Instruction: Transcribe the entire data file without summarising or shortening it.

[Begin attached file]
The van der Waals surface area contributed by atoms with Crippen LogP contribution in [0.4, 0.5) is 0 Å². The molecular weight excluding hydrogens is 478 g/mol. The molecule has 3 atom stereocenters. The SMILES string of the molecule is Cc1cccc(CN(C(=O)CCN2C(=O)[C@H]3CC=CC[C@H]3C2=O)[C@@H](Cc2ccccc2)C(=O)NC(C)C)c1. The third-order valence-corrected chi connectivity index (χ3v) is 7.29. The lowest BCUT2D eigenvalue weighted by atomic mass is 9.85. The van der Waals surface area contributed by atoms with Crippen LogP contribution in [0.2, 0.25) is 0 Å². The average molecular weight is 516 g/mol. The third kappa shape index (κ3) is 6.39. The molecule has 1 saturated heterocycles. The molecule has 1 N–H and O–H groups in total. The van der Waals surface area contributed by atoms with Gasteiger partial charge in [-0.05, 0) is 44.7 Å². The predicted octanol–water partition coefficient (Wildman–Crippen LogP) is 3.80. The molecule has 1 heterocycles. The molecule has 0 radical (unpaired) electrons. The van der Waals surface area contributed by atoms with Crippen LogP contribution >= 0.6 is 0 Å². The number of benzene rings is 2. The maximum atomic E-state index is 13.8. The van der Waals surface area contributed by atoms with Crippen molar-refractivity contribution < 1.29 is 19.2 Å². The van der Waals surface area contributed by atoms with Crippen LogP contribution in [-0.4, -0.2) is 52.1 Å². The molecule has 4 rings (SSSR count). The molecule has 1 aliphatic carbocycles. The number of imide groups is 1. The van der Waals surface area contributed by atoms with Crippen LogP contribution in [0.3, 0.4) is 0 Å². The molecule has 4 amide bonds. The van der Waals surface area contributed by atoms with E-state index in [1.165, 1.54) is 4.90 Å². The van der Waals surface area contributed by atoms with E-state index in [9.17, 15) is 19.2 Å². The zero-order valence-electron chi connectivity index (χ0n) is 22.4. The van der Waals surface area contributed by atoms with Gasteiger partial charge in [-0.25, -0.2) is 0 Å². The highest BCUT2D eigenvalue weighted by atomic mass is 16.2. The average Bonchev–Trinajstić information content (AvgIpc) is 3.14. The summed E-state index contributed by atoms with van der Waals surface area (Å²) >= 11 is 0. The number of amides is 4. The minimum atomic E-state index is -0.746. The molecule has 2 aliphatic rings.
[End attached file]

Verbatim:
The van der Waals surface area contributed by atoms with Crippen LogP contribution in [0.4, 0.5) is 0 Å². The molecular weight excluding hydrogens is 478 g/mol. The molecule has 3 atom stereocenters. The SMILES string of the molecule is Cc1cccc(CN(C(=O)CCN2C(=O)[C@H]3CC=CC[C@H]3C2=O)[C@@H](Cc2ccccc2)C(=O)NC(C)C)c1. The third-order valence-corrected chi connectivity index (χ3v) is 7.29. The lowest BCUT2D eigenvalue weighted by atomic mass is 9.85. The van der Waals surface area contributed by atoms with Crippen LogP contribution in [0.2, 0.25) is 0 Å². The average molecular weight is 516 g/mol. The third kappa shape index (κ3) is 6.39. The molecule has 1 saturated heterocycles. The molecule has 1 N–H and O–H groups in total. The van der Waals surface area contributed by atoms with Gasteiger partial charge in [-0.05, 0) is 44.7 Å². The predicted octanol–water partition coefficient (Wildman–Crippen LogP) is 3.80. The molecule has 1 heterocycles. The molecule has 0 radical (unpaired) electrons. The van der Waals surface area contributed by atoms with Crippen LogP contribution >= 0.6 is 0 Å². The number of benzene rings is 2. The maximum atomic E-state index is 13.8. The van der Waals surface area contributed by atoms with Crippen molar-refractivity contribution < 1.29 is 19.2 Å². The van der Waals surface area contributed by atoms with Crippen LogP contribution in [-0.4, -0.2) is 52.1 Å². The molecule has 4 rings (SSSR count). The molecule has 1 aliphatic carbocycles. The number of imide groups is 1. The van der Waals surface area contributed by atoms with Crippen LogP contribution in [0.3, 0.4) is 0 Å². The molecule has 4 amide bonds. The van der Waals surface area contributed by atoms with E-state index in [1.165, 1.54) is 4.90 Å². The van der Waals surface area contributed by atoms with E-state index in [9.17, 15) is 19.2 Å². The zero-order valence-electron chi connectivity index (χ0n) is 22.4. The van der Waals surface area contributed by atoms with Gasteiger partial charge in [-0.25, -0.2) is 0 Å². The highest BCUT2D eigenvalue weighted by atomic mass is 16.2. The average Bonchev–Trinajstić information content (AvgIpc) is 3.14. The summed E-state index contributed by atoms with van der Waals surface area (Å²) >= 11 is 0. The number of amides is 4. The minimum atomic E-state index is -0.746. The molecule has 2 aliphatic rings.